Step 7: List Target • Identify the target performance level for this FY if possible • Targets are usually identified after it is understood what the process is capable of doing • Consult Service Level Agreements (SLA) if they exist • Examples include: • Response time within 3 business days • 95% of reports error free • Actual asset utilization within 10% of plan • Reduce use of vendors by 5% • If performance measure is being defined for the first time this year • True process capability is being defined for first time • Type in “Baseline” under “Target” • Targets for some Common Measures are filled in for you
Step 7: List Target (cont.) Type in Target performance for each measure listed on your Plan.
There are Many Ways to Analyze Data • Two general types of data • Quantitative • Qualitative • Ways to analyze quantitative data • Through visual displays - graphs • Through process behavior charts • Through statistical analyses • Chi-square, t-tests, ANOVA, correlation, regression analyses, factor analysis • Through predictive modeling • LISREL
Common Graphs for Analysis • Pie charts • Bar charts • Pareto charts • Radar charts • Line graphs • Run charts • Process behavior charts • Scatter diagrams • Correlation • Gap analysis
Pie Charts • Often used to summarize categorical data • Show the proportional size of items that make up a whole • Convey the relative contribution of different categories to the total • Usually used with percentages • Good for simple descriptions, quick snapshots of some kinds of data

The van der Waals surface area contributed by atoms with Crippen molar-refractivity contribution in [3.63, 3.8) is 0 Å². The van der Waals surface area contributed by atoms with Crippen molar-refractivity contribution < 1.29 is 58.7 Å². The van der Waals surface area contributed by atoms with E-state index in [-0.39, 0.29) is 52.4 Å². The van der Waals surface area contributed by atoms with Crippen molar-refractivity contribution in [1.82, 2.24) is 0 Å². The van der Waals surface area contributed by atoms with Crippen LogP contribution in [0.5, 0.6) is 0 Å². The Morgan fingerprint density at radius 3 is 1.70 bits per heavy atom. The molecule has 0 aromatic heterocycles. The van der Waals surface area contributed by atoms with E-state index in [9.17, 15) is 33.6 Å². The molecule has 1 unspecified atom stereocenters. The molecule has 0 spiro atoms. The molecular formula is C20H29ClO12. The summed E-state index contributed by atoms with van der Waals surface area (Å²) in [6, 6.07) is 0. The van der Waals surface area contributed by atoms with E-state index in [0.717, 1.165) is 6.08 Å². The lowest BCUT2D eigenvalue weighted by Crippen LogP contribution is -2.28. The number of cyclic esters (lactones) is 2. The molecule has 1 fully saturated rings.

ORS ExamplePie Chart Conference Services Survey Respondents N=564
Bar Graphs • Useful for comparing different categories by contrasting heights of various bars • Helpful in making comparisons among items • Frequency, size, importance, satisfaction, dollars, etc. • Often used to show comparisons on more than one dimension • Categories of products ordered
ORS ExampleBar Graph Conference Services: Scheduling Actions that Occurred N=564
ORS ExampleBar Graph Categories of Photography Products Ordered by Year
Pareto Charts • Type of bar chart • Display bars in descending order • Help to focus efforts on areas that offer the greatest potential for improvement • Based on the Pareto principle • Most problems are due to a minority of categories of causes • For more information: • The Memory Jogger for more information (p. 95) • Building Continual Improvement (pp. 38-44) • Statistical Methods for Quality Improvement (pp. 17-24) • Basic Tools for Process Improvement Module 8 - Pareto Charts • http://www.odam.osd.mil/qmo/pdf/pareto.pdf • The Process Improvement Notebook for Pareto Chart of Causes of Quality form (pp. 70-73) • http://www.odam.osd.mil/qmo/pdf/pin.pdf